Yesterday was my first full day in Oklahoma. It was full of excitement and adventure. I began my cross-country road trip in Boston on Tuesday morning and made it as far as Cleveland, OH, where I picked up my dad, who had flown in from a business trip in New Jersey. We were on the road at 5:45 a.m. Wednesday, and fourteen hours later, we pulled into our lake house in Ketchum, OK. We slept late the next day and were back on the road by 9 a.m. We cruised into Oklahoma City at noon on Thursday, July 16. We had covered 1700 miles in two days and four hours.
Highlights from the road trip include: listening to Kerouac's On the Road while being, um, on the road (I had forgotten what Sal Paradise says about Dean Moriarty: "My first impression of Dean was of a young Gene Autry-trim, thin-hipped, blue-eyed, with a real Oklahoma accent-a sideburned hero of the snowy West"); picking up my dad in Cleveland; seeing the sunrise over Lake Erie; realizing that my Rand McNally Road Atlas says that my new neighborhood is the "Don't Miss Drive" for Oklahoma City; trying to guess the population, square mileage, and capitals of each state; forgetting that Pierre is the capital of South Dakota.
My first full day in Oklahoma consisted of the following: eating sushi with my sister and nephew; opening up a bank account in a bank that looks like a space ship; going on a final walk-through of the house that will soon be our first house to own; getting caught in a flash hail storm; having to wait out the storm under a gas station awning with 50 other cars; braving the suddenly flooded streets on the way back to the bank for a cashier's check; discovering that the bank's power had been knocked out by the storm; going to the bank branch inside the Super Wal-Mart; getting a very large cashier's check from a Wal-Mart bank branch; running into an old friend buying dry ice at the Wal-Mart; fried okra for dinner; checking my email after three days of being away; learning that Steve Lackmeyer had finally written a story about Jeff Bezdek's streetcar proposal for OKC; missing my wife and son, who fly out on Monday.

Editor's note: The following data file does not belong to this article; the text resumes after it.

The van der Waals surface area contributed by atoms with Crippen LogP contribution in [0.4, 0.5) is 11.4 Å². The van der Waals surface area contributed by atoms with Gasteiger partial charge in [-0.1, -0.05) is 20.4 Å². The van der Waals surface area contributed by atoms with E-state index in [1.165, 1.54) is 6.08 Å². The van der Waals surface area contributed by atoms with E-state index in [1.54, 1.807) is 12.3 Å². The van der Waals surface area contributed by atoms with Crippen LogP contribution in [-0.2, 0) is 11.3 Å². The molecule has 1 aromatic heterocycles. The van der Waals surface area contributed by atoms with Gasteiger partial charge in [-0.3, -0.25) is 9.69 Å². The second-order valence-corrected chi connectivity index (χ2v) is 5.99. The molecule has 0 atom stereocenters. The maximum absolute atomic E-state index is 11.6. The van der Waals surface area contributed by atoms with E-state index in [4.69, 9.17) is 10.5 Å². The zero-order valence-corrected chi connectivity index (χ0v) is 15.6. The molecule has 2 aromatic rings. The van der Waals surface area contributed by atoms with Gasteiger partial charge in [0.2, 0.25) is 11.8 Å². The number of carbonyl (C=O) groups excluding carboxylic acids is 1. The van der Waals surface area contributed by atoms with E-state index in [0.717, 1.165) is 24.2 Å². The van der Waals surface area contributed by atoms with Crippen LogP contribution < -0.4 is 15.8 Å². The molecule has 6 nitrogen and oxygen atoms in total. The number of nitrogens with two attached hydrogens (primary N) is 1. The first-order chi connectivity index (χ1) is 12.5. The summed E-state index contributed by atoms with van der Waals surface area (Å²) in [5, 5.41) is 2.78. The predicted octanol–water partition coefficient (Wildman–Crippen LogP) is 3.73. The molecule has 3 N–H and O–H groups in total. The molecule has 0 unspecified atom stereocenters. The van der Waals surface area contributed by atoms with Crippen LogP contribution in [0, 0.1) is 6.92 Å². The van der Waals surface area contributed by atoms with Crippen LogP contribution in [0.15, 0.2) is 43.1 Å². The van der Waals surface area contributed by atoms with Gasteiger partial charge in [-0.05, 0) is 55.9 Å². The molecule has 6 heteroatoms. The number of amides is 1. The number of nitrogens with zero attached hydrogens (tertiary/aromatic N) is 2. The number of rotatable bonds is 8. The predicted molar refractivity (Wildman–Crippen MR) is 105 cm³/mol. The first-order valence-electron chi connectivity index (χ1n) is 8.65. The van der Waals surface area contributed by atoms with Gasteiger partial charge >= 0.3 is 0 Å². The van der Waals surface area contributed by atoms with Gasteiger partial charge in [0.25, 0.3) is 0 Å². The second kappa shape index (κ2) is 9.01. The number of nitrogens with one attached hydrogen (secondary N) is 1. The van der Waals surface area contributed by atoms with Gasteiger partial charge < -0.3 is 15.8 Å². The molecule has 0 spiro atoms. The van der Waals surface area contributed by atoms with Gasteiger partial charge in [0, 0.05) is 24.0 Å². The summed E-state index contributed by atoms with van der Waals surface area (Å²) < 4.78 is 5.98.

I retired to bed at 10 o'clock and found an old copy of E.M. Forster's Howards End on my old bookshelf. The first two sentences struck me as apropos of my new life here: "It isn't going to be what we expected. It is old and little, and altogether delightful."
Today we close on the house. Pictures forthcoming.